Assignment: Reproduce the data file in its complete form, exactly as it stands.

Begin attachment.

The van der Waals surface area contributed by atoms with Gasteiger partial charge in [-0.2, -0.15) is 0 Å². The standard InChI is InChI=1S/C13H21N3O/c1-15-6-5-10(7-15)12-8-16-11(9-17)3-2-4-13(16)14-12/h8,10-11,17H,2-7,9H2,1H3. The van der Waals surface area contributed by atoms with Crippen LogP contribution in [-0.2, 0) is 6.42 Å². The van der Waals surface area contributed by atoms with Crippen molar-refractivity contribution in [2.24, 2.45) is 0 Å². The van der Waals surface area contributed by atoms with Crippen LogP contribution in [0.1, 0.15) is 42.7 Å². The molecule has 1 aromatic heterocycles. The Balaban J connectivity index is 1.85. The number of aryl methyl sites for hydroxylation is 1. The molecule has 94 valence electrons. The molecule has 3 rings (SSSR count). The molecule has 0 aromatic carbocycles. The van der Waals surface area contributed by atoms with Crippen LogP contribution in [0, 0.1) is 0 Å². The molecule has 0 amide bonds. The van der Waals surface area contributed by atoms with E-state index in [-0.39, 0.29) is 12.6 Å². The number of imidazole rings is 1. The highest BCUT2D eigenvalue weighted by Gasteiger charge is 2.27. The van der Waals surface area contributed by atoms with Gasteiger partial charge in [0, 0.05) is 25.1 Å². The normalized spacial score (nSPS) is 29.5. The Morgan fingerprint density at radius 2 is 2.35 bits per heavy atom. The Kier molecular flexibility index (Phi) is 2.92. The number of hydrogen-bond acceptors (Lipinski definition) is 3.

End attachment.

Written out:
The van der Waals surface area contributed by atoms with Gasteiger partial charge in [-0.2, -0.15) is 0 Å². The standard InChI is InChI=1S/C13H21N3O/c1-15-6-5-10(7-15)12-8-16-11(9-17)3-2-4-13(16)14-12/h8,10-11,17H,2-7,9H2,1H3. The van der Waals surface area contributed by atoms with Crippen LogP contribution in [-0.2, 0) is 6.42 Å². The van der Waals surface area contributed by atoms with Crippen molar-refractivity contribution in [2.24, 2.45) is 0 Å². The van der Waals surface area contributed by atoms with Crippen LogP contribution in [0.1, 0.15) is 42.7 Å². The molecule has 1 aromatic heterocycles. The Balaban J connectivity index is 1.85. The number of aryl methyl sites for hydroxylation is 1. The molecule has 94 valence electrons. The molecule has 3 rings (SSSR count). The molecule has 0 aromatic carbocycles. The van der Waals surface area contributed by atoms with Crippen LogP contribution in [0, 0.1) is 0 Å². The molecule has 0 amide bonds. The van der Waals surface area contributed by atoms with E-state index in [-0.39, 0.29) is 12.6 Å². The number of imidazole rings is 1. The highest BCUT2D eigenvalue weighted by Gasteiger charge is 2.27. The van der Waals surface area contributed by atoms with Gasteiger partial charge in [0, 0.05) is 25.1 Å². The normalized spacial score (nSPS) is 29.5. The Morgan fingerprint density at radius 2 is 2.35 bits per heavy atom. The Kier molecular flexibility index (Phi) is 2.92. The number of hydrogen-bond acceptors (Lipinski definition) is 3.